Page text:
Auntie Naomi said...

I am not really certain of the intent of your post. If it was to help me understand what 'Sea Green' is, then I appreciate your good intentions. However, I have been aware of the color ever since my first box of Crayola crayons. Do they still include that color? I was merely attempting to point out that the sea (a place that, for all its vastness, is no stranger to me) is not always 'Sea Green'. In some places it nears the color of the purple turquoise that I mentioned the other day. I linked that particular picture of the beach in Cancun not only because it is clearly quite blue, but also because I will never forget my first visit to the place. I was aboard a small bus bound for the Zona Hotelera and, as we rounded a particular corner, a collective gasp went up as the seashore came into full view. It is truly one of the most beautiful beaches in the world and Cancun is a comparatively cheap destination. While it's true that Cancun itself is a makeshift tourist town, is does occupy an ideal spot on the globe and it lies within close proximity to the amazing Mayan ruins of Chichen Itza and Tulum. It also is possible to use it as a base for overnight trips to Cozumel (fantastic scuba diving) and the well preserved and charming colonial city of Mérida. I strongly recommend it as a vacation destination, particularly in these uncertain economic times.

Clear Ayes said...

My stolen wallet story took place in 1978. "It was a dark and stormy night"...really! My sister and I were on the night train from Heidelberg to Vienna.

We seemed to have our passports checked frequently, so a third time didn't seem very unusually. I shoved my passport into my bag that was with my purse at the end of my berth. There were only two of us in the compartment, so we both had bottom berths. Usually, I slept with my bag/purse as a pillow. but it had been a long day and I fell asleep before I arranged my belongings.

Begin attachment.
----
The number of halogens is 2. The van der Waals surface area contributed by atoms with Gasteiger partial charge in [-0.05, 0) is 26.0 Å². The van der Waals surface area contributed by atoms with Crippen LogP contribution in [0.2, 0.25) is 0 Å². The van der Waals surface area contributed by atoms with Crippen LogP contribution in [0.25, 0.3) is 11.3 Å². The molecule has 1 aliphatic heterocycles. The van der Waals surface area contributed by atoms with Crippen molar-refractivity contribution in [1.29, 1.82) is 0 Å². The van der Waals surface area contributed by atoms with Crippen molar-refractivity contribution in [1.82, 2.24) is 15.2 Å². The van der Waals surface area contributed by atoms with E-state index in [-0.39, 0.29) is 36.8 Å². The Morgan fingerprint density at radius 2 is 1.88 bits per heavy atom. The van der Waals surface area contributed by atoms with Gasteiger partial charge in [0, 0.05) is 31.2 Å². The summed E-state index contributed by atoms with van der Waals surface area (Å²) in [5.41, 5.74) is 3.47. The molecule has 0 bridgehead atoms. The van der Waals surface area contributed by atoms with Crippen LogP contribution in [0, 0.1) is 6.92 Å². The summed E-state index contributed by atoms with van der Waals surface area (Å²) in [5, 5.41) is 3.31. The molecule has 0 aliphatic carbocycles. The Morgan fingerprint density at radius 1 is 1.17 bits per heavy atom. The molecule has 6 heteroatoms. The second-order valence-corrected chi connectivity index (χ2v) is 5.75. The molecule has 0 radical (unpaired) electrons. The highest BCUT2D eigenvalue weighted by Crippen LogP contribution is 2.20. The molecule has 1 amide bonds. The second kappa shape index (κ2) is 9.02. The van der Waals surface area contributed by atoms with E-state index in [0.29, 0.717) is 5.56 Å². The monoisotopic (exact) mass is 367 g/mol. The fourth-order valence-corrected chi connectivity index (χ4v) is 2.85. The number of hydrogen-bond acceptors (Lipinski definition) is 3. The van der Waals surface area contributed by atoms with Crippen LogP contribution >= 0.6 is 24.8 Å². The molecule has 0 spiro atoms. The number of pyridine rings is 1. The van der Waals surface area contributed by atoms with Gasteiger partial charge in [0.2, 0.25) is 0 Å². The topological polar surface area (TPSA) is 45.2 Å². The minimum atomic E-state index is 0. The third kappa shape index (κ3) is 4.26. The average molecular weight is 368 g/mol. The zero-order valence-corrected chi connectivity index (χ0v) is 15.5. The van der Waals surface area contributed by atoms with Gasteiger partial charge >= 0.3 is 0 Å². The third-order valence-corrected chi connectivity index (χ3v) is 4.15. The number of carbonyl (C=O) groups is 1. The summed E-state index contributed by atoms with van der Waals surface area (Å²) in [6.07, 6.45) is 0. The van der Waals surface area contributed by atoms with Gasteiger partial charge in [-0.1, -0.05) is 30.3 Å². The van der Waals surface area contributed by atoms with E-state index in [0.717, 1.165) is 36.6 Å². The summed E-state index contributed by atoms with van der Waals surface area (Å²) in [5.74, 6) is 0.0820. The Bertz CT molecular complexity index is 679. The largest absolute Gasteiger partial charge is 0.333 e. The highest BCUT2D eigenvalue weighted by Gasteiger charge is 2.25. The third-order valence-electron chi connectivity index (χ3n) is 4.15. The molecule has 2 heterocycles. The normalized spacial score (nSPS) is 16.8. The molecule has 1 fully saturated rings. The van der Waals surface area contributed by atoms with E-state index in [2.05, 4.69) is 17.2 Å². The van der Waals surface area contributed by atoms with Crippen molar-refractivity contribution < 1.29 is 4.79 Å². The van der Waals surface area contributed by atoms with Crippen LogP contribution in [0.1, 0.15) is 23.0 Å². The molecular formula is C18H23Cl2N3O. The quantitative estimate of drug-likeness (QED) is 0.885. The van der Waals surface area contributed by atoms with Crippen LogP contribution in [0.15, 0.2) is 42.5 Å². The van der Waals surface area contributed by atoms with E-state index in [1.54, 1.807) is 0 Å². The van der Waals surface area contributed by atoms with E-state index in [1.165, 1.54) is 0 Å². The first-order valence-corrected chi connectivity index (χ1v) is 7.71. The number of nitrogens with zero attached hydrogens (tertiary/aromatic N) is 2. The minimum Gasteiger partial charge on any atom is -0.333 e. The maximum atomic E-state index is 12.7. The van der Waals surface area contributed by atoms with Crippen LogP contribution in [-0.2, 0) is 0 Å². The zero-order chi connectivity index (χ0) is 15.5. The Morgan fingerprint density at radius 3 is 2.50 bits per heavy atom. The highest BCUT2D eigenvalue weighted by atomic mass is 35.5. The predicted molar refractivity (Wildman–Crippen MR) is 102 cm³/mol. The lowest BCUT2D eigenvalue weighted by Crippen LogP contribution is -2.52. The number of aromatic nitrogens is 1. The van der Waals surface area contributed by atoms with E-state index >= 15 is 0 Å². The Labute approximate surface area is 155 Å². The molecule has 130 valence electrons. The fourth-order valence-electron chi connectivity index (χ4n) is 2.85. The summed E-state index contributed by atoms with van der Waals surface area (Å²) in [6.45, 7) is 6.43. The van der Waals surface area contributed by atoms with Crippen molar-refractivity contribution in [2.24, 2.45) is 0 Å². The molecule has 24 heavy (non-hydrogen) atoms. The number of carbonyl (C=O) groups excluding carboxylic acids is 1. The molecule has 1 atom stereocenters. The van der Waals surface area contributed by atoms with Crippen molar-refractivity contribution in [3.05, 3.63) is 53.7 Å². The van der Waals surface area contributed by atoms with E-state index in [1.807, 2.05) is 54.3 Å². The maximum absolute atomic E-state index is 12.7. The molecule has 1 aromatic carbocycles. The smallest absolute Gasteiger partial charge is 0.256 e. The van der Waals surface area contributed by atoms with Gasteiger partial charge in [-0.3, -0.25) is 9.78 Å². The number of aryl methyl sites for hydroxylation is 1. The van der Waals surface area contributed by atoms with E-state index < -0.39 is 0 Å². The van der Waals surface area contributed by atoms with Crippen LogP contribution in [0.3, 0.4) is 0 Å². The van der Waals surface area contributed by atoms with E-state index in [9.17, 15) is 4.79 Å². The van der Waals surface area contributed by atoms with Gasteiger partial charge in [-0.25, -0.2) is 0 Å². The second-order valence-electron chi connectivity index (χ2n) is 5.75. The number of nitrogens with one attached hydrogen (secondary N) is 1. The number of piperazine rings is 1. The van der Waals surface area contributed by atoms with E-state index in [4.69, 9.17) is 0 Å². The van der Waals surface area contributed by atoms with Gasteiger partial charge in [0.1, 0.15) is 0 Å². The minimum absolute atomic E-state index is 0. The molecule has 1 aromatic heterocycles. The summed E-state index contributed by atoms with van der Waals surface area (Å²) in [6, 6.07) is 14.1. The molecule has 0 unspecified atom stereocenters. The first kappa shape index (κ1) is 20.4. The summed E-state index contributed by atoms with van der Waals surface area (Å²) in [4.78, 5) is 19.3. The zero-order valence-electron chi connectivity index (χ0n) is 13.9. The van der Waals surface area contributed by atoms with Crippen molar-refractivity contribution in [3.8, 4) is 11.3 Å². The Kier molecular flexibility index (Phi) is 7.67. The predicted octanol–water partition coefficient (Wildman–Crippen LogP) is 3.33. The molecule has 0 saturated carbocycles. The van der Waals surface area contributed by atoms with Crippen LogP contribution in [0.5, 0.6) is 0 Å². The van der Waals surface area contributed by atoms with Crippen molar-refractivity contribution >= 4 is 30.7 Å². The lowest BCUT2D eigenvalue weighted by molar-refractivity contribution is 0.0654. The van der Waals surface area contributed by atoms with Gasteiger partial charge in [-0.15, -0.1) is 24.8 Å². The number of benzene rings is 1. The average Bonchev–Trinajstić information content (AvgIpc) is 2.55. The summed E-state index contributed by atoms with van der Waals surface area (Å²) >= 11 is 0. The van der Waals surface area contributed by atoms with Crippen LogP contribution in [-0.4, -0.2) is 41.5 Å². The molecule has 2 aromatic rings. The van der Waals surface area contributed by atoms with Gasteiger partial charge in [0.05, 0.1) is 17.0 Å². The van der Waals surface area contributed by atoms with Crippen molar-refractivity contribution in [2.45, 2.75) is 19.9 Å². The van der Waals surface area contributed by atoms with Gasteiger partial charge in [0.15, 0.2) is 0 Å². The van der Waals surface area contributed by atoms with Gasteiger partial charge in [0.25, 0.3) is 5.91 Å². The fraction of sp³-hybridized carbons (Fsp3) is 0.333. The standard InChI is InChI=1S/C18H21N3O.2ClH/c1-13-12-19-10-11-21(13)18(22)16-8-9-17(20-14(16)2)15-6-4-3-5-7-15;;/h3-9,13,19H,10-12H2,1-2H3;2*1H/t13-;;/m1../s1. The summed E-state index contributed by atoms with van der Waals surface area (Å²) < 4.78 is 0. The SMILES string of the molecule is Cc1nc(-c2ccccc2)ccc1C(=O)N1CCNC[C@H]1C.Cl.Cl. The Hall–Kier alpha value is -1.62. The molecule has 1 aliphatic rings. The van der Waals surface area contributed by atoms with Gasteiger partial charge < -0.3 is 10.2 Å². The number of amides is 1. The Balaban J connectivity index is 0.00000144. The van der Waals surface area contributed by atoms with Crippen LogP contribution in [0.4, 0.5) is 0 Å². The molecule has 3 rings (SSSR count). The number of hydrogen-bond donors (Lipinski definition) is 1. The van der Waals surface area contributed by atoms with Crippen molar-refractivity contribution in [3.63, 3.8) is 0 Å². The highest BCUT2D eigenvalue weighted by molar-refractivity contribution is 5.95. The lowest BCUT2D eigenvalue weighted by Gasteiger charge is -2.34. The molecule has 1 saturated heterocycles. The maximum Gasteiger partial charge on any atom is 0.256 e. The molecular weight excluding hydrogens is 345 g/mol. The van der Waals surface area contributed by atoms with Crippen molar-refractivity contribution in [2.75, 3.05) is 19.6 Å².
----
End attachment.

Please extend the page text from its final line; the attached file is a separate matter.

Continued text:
I woke up the next morning with my bag in the middle of the compartment. My wallet was gone. Apparently the last "inspector" was a crook, who had sneaked back into our compartment, carefully extricated my bag and slipped out the wallet. I lost about $100 in cash, driver's license and my sole credit card. He was a thoughtful thief and kindly left my passport and he didn't find the travelers checks (remember those?) that were at the bottom of the bag.

I couldn't get anybody to admit to speaking English and my little phrase book was of little use. I finally gave up, and when we got to Vienna I telegraphed (remember those?) my mother to cancel my credit card and went on with the trip.

I learned to be much less trusting on subsequent trips.

Warren said...

Hi PromiseMeThis,

Just wanted to give you a definition of Sea Green, I agree that the Ocean color looks different depending on several things and I liked Kazie's URL picture too.


Jeannie said...

On this day, April 14th..

1828 The first edition of Noah Webster's "American Dictionary of the English Language" was published.

Wouldn’t it be interesting to see how definition of words has changed or at least the “phrasing” of the definition?

1902 J.C. Penney opened his first store, in Kemmerer, Wyo

I had no idea they have been around that long..

1912 The British liner Titanic collided with an iceberg in the North Atlantic and began to sink.

1956 Ampex Corp. demonstrated its first commercial videotape recorder.

I remember I paid about $400 for my first VCR and never could learn how to record with it!

2002 Tiger Woods became only the third golfer in history to win back-to-back Masters titles.

2007 Singer Don Ho died in Honolulu, Hawaii, at age 76.